January 21, 2019 at 11:11 am #255131
After nearly a month of continuous storms, the paved roads have at least melted off and dried out. Yesterday, I got my first ride in all that time. While I would have preferred some singletrack, road riding was all I got. It’s disappointing how fast I lost my fitness. I had no spin. I was pedalling squares. I never felt like I could find the right gear. Even easy climbs felt difficult. My butt and my knees ached. My hands went numb. My back was tight. I was gloriously miserable the whole time. However, I woke up this morning almost feeling like my old self. It might take a few rides but I’m coming back. But wait! Another storm is predicted for tonight?
January 22, 2019 at 7:33 am #255205
Hey Nerd. I totally agree. I hate how easy it is in mountain biking to lose one’s conditioning. Having started biking in Mongolia where the winters are truly too brutal to ride, it was the norm to be off the bike for up to four months. Every March was a restart. Painful. Having moved back to CO last summer, this is only the second winter I’ve been able to ride through the winter. Soooo nice. I’m actually building a base this winter (on trails) for the upcoming riding “season”. Feeling very fortunate and spoiled indeed.
January 22, 2019 at 7:41 am #255206
My greatest inspiration to ride, whether in withdrawal or in the middle of a great riding period is the Destination Trail Canada video. We’re planning the float plane trip in the Chilcotins in 2020. Can’t wait. If you haven’t seen the vid, here’s the link. Enjoy. No. Savor.
The Chilcotin riding remains me so much of the riding in Mongolia; it’s just bigger. But then again, the trails themselves in Mongolia are more pristine.
January 24, 2019 at 12:34 am #255455
Get yourself a Fat-Bike, slap on some fenders and studded tires and enjoy that mess. Beats a gym any day. Put some beers in the frame bag and make it a day.
January 24, 2019 at 9:20 am #255459
I know I’ve posted this elsewhere, but I’ll say it again. I used to wonder how people dealt with not being able to ride year ’round. Living in Texas, year ’round riding is normal. Until this last year. We’ve had so much rain that most all of the trails in North Texas have been closed since the end of July, early August. IT SUCKS! It’s not normal. We’re not just dealing with perpetually muddy trails. Some of our most popular trails are literally under feet of water. I’m beginning to see indigenous plants and trees starting to rot. Speaking of rotting, I think I’m starting to rot too!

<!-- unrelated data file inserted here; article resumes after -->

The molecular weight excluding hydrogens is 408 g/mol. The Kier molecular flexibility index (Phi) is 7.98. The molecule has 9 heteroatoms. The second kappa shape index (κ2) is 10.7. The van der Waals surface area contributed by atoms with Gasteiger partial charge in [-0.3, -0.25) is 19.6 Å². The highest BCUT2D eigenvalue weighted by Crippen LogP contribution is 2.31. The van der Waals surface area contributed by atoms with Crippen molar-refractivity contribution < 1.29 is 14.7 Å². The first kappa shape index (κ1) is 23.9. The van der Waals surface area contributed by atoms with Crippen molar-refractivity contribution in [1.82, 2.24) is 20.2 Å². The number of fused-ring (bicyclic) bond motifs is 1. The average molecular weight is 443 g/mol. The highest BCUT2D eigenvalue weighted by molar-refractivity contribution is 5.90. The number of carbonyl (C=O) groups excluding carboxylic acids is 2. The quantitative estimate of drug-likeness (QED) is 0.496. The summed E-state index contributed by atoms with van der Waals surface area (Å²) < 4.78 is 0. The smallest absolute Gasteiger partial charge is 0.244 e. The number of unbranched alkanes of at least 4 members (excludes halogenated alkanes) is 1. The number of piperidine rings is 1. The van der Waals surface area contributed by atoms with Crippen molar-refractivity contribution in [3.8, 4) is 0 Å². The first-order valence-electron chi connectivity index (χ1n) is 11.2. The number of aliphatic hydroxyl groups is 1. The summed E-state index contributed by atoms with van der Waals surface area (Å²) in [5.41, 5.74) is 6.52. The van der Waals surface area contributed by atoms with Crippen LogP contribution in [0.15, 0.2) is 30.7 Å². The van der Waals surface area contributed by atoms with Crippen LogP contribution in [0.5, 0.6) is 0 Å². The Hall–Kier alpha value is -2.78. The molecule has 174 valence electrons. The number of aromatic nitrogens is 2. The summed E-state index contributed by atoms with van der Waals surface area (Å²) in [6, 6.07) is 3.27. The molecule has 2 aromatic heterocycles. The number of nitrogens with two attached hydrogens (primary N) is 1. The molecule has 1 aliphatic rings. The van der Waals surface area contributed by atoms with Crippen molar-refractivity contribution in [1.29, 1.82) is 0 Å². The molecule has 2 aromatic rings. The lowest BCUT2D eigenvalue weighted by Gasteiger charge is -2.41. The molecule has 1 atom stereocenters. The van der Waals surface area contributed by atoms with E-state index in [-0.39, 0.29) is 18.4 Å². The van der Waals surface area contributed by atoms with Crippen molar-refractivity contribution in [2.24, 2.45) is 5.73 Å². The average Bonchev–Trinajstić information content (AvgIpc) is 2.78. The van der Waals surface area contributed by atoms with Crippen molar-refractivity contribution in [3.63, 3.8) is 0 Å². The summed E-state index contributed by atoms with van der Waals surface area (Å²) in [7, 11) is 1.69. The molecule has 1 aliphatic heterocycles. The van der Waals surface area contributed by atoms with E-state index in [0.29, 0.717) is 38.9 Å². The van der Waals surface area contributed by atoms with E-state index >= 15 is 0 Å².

So, how do I handle cycling withdrawal? Not very dang well.
January 24, 2019 at 12:37 pm #255534
January 26, 2019 at 11:00 am #255651
@ texmex, Thanks for the humor! I think you captured the feeling perfectly.
January 24, 2019 at 5:11 pm #255554
Picking up a winter sport (snowboarding) has been helpful for me, and I can at least look forward to getting out once a week. My winters before I started were a lot more dull. More time in the gym and more yoga is helpful, but there is an adjustment period when you realize it’s going to be a while before you ride again. I like the idea or riding year round, but I also feel a deeper appreciation for riding when March and April come around again and bike time gets more regular. The best option for me in the next few weeks will be riding the road bike on the road or bike path if neither are too icy, or trying to fit in at the skate park on a BMX without embarrassing myself too much. Sigh…
January 26, 2019 at 11:04 am #255652
Hiking. Yesterday was 5 weeks since my last ride.
January 26, 2019 at 11:07 am #255653
OK I have reached my breaking point. The ground is a bit soft the temperature is 22 but, screw it, I am going out on my bike today. It can’t be any worse than the misery of not riding.
January 27, 2019 at 3:38 pm #255693
Besides working out 3x per week to stay fit TO ride and feel good I find myself Youtubing just about every single MTB video that I can. It helps just a little….repeat…a little.
- Your best crash story
- 2 weeks, 3 days ago
- Post Pictures Of Your Rigs Here! (Part 2)
- 1 month, 3 weeks ago
- What was your first mountain bike?
- 3 months, 1 week ago